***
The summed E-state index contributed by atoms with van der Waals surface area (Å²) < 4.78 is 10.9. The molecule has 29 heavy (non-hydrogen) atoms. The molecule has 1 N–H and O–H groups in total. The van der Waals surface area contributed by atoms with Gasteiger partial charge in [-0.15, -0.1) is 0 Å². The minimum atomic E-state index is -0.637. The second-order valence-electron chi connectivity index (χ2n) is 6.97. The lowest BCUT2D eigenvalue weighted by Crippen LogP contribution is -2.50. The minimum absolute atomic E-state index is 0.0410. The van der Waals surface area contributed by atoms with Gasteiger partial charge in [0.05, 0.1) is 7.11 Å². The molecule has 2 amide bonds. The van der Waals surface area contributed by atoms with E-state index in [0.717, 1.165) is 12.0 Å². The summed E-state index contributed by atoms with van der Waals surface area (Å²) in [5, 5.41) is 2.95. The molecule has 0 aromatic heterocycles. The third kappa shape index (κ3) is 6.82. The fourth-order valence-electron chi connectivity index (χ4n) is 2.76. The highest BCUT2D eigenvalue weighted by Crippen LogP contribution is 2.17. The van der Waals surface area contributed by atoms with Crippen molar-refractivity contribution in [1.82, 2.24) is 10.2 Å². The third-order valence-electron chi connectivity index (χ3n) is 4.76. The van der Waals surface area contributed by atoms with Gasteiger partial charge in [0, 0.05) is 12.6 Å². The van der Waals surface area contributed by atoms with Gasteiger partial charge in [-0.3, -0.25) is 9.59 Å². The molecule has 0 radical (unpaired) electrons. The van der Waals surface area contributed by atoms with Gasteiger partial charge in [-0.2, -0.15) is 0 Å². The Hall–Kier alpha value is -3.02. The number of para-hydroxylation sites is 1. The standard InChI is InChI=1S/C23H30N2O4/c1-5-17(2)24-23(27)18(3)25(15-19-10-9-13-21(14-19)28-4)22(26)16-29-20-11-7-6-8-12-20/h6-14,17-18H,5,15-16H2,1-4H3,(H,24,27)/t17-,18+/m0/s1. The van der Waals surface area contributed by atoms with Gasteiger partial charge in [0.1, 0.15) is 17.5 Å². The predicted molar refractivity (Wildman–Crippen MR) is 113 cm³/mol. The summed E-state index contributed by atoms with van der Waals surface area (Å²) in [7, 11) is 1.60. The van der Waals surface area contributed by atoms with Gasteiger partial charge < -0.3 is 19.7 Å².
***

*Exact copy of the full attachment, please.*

The summed E-state index contributed by atoms with van der Waals surface area (Å²) < 4.78 is 10.9. The molecule has 29 heavy (non-hydrogen) atoms. The molecule has 1 N–H and O–H groups in total. The van der Waals surface area contributed by atoms with Gasteiger partial charge in [-0.15, -0.1) is 0 Å². The minimum atomic E-state index is -0.637. The second-order valence-electron chi connectivity index (χ2n) is 6.97. The lowest BCUT2D eigenvalue weighted by Crippen LogP contribution is -2.50. The minimum absolute atomic E-state index is 0.0410. The van der Waals surface area contributed by atoms with Gasteiger partial charge in [0.05, 0.1) is 7.11 Å². The molecule has 2 amide bonds. The van der Waals surface area contributed by atoms with E-state index in [0.717, 1.165) is 12.0 Å². The summed E-state index contributed by atoms with van der Waals surface area (Å²) in [5, 5.41) is 2.95. The molecule has 0 aromatic heterocycles. The third kappa shape index (κ3) is 6.82. The fourth-order valence-electron chi connectivity index (χ4n) is 2.76. The highest BCUT2D eigenvalue weighted by Crippen LogP contribution is 2.17. The van der Waals surface area contributed by atoms with Crippen molar-refractivity contribution in [1.82, 2.24) is 10.2 Å². The third-order valence-electron chi connectivity index (χ3n) is 4.76. The van der Waals surface area contributed by atoms with Gasteiger partial charge in [0, 0.05) is 12.6 Å². The van der Waals surface area contributed by atoms with Gasteiger partial charge in [-0.3, -0.25) is 9.59 Å². The molecule has 0 radical (unpaired) electrons. The van der Waals surface area contributed by atoms with Gasteiger partial charge in [-0.2, -0.15) is 0 Å². The Hall–Kier alpha value is -3.02. The number of para-hydroxylation sites is 1. The standard InChI is InChI=1S/C23H30N2O4/c1-5-17(2)24-23(27)18(3)25(15-19-10-9-13-21(14-19)28-4)22(26)16-29-20-11-7-6-8-12-20/h6-14,17-18H,5,15-16H2,1-4H3,(H,24,27)/t17-,18+/m0/s1. The van der Waals surface area contributed by atoms with Gasteiger partial charge in [0.1, 0.15) is 17.5 Å². The predicted molar refractivity (Wildman–Crippen MR) is 113 cm³/mol. The summed E-state index contributed by atoms with van der Waals surface area (Å²) in [7, 11) is 1.60. The van der Waals surface area contributed by atoms with Gasteiger partial charge < -0.3 is 19.7 Å².